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Montana Wilderness Association Dishonors Its Past

The Montana Wilderness Association enjoyed a proud history, with leaders and members of conviction and long ties to the land. We all looked up to Loren Kreck, Cecil Garland, Doris Milner and Clif Merritt. We listened to our elders, and learned from them.

From its inception through the 1980s MWA was a grassroots wilderness organization and worthy of our support. This changed in the late 1980s when, under political pressure, they removed Bill Cunningham, a consummate organizer who shepherded several Wilderness bills through Congress.

A troubling shift continued since the 1980’s when the U.S. became what Noam Chomsky called “a one-party system, the Capital Party,” the left and the right both “compromising” fundamental social and environmental justice, often under the guise of seductive terms like “collaboration,” which conceal the true state of affairs.

Sadly, MWA became part of “the Capital Party,” abandoning a loud, proud, and uncompromising voice for wilderness. The more politically expedient MWA has taken a greater influx of big money from sources such as the Pew Foundation that pushed for collaboration with the timber industry. In 1990 MWA unveiled the Lolo Accord, legislation concocted with the timber industry. It was a classic example of “ice and rocks” wilderness in exchange for roadbuilding and logging of 500,000 acres of roadless areas on the Lolo National Forest. After bitter debate, it was shot down by a stronghold of wilderness advocates who still fought exploitive power.

Undeterred, MWA entered collaborative deals with the timber industry affecting millions of acres of Montana roadless areas. The Beaverhead-Deerlodge Partnership got Sen. Jon Tester to include mandated logging targets. This controversial bill couldn’t pass Congressional muster.

But with seduction of Big Money, MWA became part of collaborationist deal-making on the Kootenai, Flathead, Lolo and Gallatin National Forests. They’ve become a highly paid tool of the timber industry, motorized/mechanized groups and elected officials. The collaborative MWA is working to weaken protections for wilderness and wildlife on our national forests. In fact, if not for the National Forest Roadless Rule, MWA may well have dealt away the better part of Montana’s roadless heritage.

In an effort to correct this trend, several former MWA Council and Executive Committee Members agreed to participate in the Council of Elders, to provide advice and leadership. For several years this Council was marginalized and had minimal effect on policy and was recently ended by MWA. They apparently realized they have no need for counsel from their elders, as they get their money and ideology elsewhere.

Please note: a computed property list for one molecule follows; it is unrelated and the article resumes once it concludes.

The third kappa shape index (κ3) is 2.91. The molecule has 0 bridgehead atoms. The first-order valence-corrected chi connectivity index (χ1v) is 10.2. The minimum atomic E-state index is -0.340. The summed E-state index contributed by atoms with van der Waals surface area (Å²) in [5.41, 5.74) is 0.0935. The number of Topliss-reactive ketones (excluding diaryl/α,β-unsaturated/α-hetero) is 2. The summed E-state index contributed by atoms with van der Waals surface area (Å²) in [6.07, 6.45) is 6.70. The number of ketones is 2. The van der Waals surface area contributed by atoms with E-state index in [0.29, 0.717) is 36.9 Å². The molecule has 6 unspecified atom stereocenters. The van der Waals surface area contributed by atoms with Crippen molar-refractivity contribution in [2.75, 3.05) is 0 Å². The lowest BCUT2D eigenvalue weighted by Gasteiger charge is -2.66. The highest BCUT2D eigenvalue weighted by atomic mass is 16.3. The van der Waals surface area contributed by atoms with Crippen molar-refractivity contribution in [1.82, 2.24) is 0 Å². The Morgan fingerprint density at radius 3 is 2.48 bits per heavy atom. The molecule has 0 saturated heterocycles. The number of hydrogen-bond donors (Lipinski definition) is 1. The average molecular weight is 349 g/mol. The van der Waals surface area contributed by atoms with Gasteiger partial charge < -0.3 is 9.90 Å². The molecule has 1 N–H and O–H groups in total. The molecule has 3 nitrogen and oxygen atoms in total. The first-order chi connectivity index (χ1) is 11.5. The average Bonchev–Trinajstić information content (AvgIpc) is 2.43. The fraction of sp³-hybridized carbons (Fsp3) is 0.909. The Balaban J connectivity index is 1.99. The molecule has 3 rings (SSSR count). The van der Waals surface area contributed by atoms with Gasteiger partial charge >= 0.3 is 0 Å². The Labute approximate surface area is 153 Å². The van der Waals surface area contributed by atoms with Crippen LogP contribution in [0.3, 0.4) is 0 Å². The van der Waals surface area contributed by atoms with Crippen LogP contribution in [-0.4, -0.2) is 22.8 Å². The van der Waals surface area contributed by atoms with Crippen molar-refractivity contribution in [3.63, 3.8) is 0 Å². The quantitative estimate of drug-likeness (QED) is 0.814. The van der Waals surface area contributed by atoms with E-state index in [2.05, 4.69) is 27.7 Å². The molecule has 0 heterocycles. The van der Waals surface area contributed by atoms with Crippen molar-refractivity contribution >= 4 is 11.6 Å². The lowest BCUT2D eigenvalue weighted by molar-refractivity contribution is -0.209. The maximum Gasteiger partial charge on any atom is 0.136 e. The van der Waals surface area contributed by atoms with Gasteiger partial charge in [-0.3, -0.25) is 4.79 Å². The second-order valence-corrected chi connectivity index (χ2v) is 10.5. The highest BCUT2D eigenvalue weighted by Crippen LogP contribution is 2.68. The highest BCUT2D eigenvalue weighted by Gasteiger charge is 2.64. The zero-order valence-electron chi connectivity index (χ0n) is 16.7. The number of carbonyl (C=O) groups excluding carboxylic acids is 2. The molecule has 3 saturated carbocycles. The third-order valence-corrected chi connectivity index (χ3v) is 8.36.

While we intend no offense to him personally, the fact MWA’s new executive director had never been to Montana until after being hired speaks volumes to how much MWA has changed. Personal knowledge of the land and people are undervalued. Fundraising is king.

What has befallen MWA in its ideological transformation and perhaps most troubling is that MWA has effectively become a politico-economic operation, reproducing recreationist and “shared-use” land values, advancing the agendas of elected officials and their timber and motorized-mechanized partners.

These developments lead us to conclude the Montana Wilderness Association, years down its compromise road, must be held accountable by its membership who must challenge an entrenched power structure within. Former MWA President Joseph Scalia, in 2015 Great Falls Tribune Guest Opinion, decried MWA’s ideological betrayal of guardianship of wild lands; since then, MWA has continued to refrain from the uncomfortable work of fighting one’s neighbor’s exploitations.

There are still fine conservation organizations that reject the misleading rhetoric put forth by the collaborationists. Montana Wilderness Association has not been one of them for some number of years now.

Joseph Scalia III, Livingston, and Paul Richards, Boulder, are past Presidents of the Montana Wilderness Association. Patty Ames, Cass Chinske and Lance Olsen, Missoula, Mike Jarnevic, Piltzville, Keith Hammer, Kalispell, George Wuerthner, Livingston, Larry Campbell, Darby, Steve Kelly, Bozeman, and Paul Edwards, Helena, are former members of the Montana Wilderness Association state council and Executive Committee.

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